I have the following issues with the study. For one, they do not have access to individual-level data, and so have to compute statistics based on aggregate data. This limits a comparison of their data with what vaccine companies previously published. So in this pre-print, one individual reporting multiple adverse events over time is counted as multiple events, whereas in previous reports, this would just be one case of an adverse event. Their analysis therefore could result in double counting of events if they derive from a single adverse reaction to a vaccine.
Additionally, they modified the adverse events included in the original Bright Collaboration list. They do include the original list as a sensitivity analysis, and this sensitivity analysis shows a much broader, and therefore higher level of uncertainty in their data.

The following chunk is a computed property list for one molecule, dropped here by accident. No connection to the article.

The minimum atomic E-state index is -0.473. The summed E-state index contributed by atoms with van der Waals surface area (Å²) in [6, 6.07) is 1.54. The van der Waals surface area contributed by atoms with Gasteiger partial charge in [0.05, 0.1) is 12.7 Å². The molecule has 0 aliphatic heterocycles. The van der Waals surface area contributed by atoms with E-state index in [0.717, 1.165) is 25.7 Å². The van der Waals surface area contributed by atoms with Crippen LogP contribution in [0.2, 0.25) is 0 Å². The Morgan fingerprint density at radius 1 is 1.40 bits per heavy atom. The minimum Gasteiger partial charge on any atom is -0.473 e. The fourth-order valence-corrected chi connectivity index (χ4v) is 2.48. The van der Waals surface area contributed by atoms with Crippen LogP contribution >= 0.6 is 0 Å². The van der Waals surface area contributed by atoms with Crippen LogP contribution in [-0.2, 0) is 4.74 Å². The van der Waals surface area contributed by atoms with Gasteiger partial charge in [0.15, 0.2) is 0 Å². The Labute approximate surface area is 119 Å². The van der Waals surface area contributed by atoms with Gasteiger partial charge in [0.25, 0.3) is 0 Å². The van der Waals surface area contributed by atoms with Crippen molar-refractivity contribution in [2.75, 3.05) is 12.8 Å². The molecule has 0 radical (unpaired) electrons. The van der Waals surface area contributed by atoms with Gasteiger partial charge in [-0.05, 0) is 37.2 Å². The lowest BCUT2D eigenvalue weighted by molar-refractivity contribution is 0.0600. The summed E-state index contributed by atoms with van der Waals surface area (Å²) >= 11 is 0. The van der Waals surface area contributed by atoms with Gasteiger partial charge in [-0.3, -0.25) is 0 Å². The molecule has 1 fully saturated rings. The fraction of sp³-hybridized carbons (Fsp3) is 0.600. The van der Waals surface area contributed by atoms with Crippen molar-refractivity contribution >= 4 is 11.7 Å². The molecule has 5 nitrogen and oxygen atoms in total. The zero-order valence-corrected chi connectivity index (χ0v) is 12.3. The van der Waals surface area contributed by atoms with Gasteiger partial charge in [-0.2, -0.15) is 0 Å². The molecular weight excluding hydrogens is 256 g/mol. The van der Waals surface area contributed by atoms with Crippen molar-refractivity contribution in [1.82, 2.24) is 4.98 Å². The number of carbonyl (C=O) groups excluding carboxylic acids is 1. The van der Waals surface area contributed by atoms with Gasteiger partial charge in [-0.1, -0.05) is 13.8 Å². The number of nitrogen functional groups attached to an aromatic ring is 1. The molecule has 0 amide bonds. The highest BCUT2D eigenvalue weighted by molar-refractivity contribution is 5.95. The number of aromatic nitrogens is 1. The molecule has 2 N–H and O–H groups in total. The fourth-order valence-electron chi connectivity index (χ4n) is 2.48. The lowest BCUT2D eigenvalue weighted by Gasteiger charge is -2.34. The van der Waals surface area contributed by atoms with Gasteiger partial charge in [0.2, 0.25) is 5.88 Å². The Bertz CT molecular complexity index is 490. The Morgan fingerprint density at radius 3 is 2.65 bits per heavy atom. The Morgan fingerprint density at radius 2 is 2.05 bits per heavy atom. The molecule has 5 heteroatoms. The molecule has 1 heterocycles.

The authors of the study effectively created their own special list of AESI. Adverse events can be either serious or non-serious. The study only looks at what it calls the serious ones. It's a category defined by the authors of the study and isn't used by government agencies when putting vaccines through the authorization process.
In a June 24, 2022, email to Lead Stories, the FDA said it found the preprint article lacking:
FDA disagrees with the conclusions in the paper from [Peter] Doshi et.al. Based on the agency's thorough evaluation of the safety and effectiveness data for the mRNA COVID-19 vaccines, as well as the ongoing safety surveillance of the vaccines, we continue to find their benefits far outweigh their risks in preventing COVID-19, including its most serious outcomes of hospitalization and death.